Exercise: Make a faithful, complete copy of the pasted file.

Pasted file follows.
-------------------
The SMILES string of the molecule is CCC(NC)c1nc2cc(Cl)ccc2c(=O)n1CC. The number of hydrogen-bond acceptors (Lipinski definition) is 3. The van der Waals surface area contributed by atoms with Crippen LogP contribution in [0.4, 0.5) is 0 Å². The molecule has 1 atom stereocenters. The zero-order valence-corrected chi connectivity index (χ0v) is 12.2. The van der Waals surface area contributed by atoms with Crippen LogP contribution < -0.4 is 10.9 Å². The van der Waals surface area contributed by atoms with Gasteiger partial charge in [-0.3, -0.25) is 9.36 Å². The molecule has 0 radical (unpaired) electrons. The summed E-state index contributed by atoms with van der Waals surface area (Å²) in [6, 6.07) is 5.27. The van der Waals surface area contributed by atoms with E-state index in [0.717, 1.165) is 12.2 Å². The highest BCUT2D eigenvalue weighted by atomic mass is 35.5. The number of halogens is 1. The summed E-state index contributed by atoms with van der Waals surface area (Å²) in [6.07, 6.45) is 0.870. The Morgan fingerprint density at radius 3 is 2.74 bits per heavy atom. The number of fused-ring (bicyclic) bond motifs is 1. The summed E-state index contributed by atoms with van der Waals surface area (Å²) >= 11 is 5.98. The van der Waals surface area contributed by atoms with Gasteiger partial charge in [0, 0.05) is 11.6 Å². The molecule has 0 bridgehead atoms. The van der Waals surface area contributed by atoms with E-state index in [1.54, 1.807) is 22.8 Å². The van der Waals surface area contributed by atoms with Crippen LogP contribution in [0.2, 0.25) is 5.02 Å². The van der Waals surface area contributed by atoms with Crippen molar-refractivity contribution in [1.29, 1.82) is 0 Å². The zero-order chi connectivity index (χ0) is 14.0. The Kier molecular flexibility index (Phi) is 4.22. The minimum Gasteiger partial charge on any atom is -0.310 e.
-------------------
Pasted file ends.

The SMILES string of the molecule is CCC(NC)c1nc2cc(Cl)ccc2c(=O)n1CC. The number of hydrogen-bond acceptors (Lipinski definition) is 3. The van der Waals surface area contributed by atoms with Crippen LogP contribution in [0.4, 0.5) is 0 Å². The molecule has 1 atom stereocenters. The zero-order valence-corrected chi connectivity index (χ0v) is 12.2. The van der Waals surface area contributed by atoms with Crippen LogP contribution < -0.4 is 10.9 Å². The van der Waals surface area contributed by atoms with Gasteiger partial charge in [-0.3, -0.25) is 9.36 Å². The molecule has 0 radical (unpaired) electrons. The summed E-state index contributed by atoms with van der Waals surface area (Å²) in [6, 6.07) is 5.27. The van der Waals surface area contributed by atoms with E-state index in [0.717, 1.165) is 12.2 Å². The highest BCUT2D eigenvalue weighted by atomic mass is 35.5. The number of halogens is 1. The summed E-state index contributed by atoms with van der Waals surface area (Å²) in [6.07, 6.45) is 0.870. The Morgan fingerprint density at radius 3 is 2.74 bits per heavy atom. The number of fused-ring (bicyclic) bond motifs is 1. The summed E-state index contributed by atoms with van der Waals surface area (Å²) >= 11 is 5.98. The van der Waals surface area contributed by atoms with Gasteiger partial charge in [0, 0.05) is 11.6 Å². The molecule has 0 bridgehead atoms. The van der Waals surface area contributed by atoms with E-state index in [1.54, 1.807) is 22.8 Å². The van der Waals surface area contributed by atoms with Crippen LogP contribution in [0.2, 0.25) is 5.02 Å². The van der Waals surface area contributed by atoms with Crippen molar-refractivity contribution in [1.29, 1.82) is 0 Å². The zero-order chi connectivity index (χ0) is 14.0. The Kier molecular flexibility index (Phi) is 4.22. The minimum Gasteiger partial charge on any atom is -0.310 e.